Not from nowhere

Aunt Tami, do you know where our family is, like, from?
My 13-year-old nephew called me on the phone yesterday wondering about our family’s roots. I have written often about how my research into my family history and DNA testing has strengthened my understanding of my identity (here, here, here and here), but this moment illustrated another reason why I will spend hours evaluating one line on an old census or spend hundreds of dollars for an analysis of genetic material. I want the youngest of my family members to be proud of their heritage, their cultural history and where their ancestors come from. Living in a society that marginalizes and stereotypes much of who you are can feel like a constant assault. Their knowledge of the past can be part of their armor, protecting their self worth.
My nephew is visiting my mom and dad in Gary, Indiana, this week. The city is still–believe it or not–in the midst of the mania that followed Michael Jackson’s death. So, my mother and nephew headed across town to 2300 Jackson St., the King of Pop’s former home, to witness fans’ celebration of their idol’s life.
In the car, after looking at the shrines and notes left by people who hail from around the globe, my nephew offered: “I feel like I am going to cry. everybody else is from somewhere. I mean, we’re African American, but we really don’t know where we’re from. We’re from nowhere.”
In the spring, my nephew’s class at his predominantly white school studied the people, places and cultures of Europe and the Americas. And he says that he noticed this study included very little about the contributions of people of African descent. In the history of America, his ancestors were slaves and, it seems, nothing else. I am proud that my nephew had the presence of mind to recognize this inequity and ask his teacher whether some information about black Americans and the role of Africa in the building of the United States might be forthcoming. I am enraged, however, to know the answer he received from his teacher. The class wouldn’t be covering information about black and African peoples, because “The school system doesn’t want any trouble.”
This classroom exploration and celebration of the rich history of Europe and the brave European men who “discovered, “conquered and colonized America (to the exclusion of any acknowlegdment of the history and contributions of anyone else–particularly people of color) left my nephew feeling rootless and unsure of his place in his own country. After all, to discuss his people is merely to invite “trouble.”
My nephew never spoke about his feelings until yesterday, when the international outpouring of grief for a pop star reminded him that black people have no importance in this country and no knowledge of any other country or culture to embrace. And he called me.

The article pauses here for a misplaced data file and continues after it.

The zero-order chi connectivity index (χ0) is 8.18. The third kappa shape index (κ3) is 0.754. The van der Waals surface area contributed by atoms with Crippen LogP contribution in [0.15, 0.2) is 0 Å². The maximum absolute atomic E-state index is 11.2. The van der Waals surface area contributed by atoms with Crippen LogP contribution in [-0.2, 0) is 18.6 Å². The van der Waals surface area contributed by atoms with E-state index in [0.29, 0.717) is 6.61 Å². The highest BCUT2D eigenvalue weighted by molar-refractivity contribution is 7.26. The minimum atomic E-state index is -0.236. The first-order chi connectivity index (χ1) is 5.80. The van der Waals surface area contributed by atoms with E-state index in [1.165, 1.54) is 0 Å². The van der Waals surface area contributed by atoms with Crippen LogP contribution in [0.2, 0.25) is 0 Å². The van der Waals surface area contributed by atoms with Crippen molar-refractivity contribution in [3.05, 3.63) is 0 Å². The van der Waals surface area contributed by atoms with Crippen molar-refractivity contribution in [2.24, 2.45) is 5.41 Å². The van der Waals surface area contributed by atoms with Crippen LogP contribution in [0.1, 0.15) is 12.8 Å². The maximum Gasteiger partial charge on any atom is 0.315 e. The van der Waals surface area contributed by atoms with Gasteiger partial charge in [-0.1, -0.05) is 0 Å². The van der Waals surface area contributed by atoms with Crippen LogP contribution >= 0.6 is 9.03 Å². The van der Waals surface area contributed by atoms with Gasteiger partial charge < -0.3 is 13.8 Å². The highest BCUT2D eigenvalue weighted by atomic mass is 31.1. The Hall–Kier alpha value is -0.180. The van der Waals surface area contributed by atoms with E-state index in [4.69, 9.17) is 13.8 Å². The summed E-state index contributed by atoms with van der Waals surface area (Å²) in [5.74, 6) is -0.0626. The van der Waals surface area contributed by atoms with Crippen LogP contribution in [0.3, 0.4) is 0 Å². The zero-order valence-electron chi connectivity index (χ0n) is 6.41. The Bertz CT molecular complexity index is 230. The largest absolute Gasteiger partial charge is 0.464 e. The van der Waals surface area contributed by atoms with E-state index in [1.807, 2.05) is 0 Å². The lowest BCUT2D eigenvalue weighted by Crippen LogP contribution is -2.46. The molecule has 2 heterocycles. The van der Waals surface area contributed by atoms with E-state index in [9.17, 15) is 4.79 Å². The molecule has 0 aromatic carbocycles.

I told him, we are not from nowhere. Our matrilineal line traces back to the Balanta and Fula people in Guinea-Bissau, the Mende in Sierra Leone, and the Mandinka in Senegal. And those countries and peoples have rich histories. Balanta, by the way, translates to “those who resist,” because Portugese colonizers found them difficult to “govern.” (Ha!) I have e-mailed a plantation I once visited in Vacherie, Louisiana, because I recall docents there explaining how the enslaved Senegalese who helped build the ornate Creole home were skilled artisans and builders, chosen specifically for their knowledge. Through a ripped out piece of wall, tour guides show how the home’s original foundation (planned by African builders) remains far superior to the parts of the home built more than a hundred years later with modern materials and contractors. I want to prove to my nephew that our people never were just beasts of burden.
I will tell him that black history is a part of American history and we have contributed greatly to the founding of this country. Our story is not solely one of dysfunction and despair. I will tell him about his paternal great-great-great-grandfather, who was born enslaved but within the decade after emancipation had taught himself to read and write and acquired land that remains in the family to this day. He also founded the first school in his town for African American children. One of my nephew’s maternal great-great-great uncles was an educator who was tapped by Booker T. Washington to help open the first black school in Tuskegee, Alabama. And there are lots more stories–some big and inspiring, some seemingly small and mundane.
This opportunity–to not just talk vaguely of African kings and queens in an attempt to boost a child’s self-esteem, but to share real stories of real people–I think, is priceless.
A lot of people don’t get my interest in the past. “Isn’t genealogy something old folks are into? Why are you bothered with that?”
This is why. This is why.
Oh, the irony…

Last week, the town where my nephew lives (and I live with my husband and stepson) was named among the top 10 places to raise a family by a major magazine. This isn’t the first time our city has earned this tag, and like always, one of the things to be praised is the great school system. Interesting how “greatness” can be relative, depending on who your children are. 
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About Tami

Tami Winfrey Harris writes about race, feminism, politics and pop culture at the blog What Tami Said. Her work has also appeared online at The Guardian’s Comment is Free, Ms. Magazine blog, Newsweek,, Huffington Post and Racialicious. She is a graduate of the Iowa State University Greenlee School of Journalism. She is mom to two awesome stepkids and spends her spare time researching her family history and cultivating a righteous 'fro.
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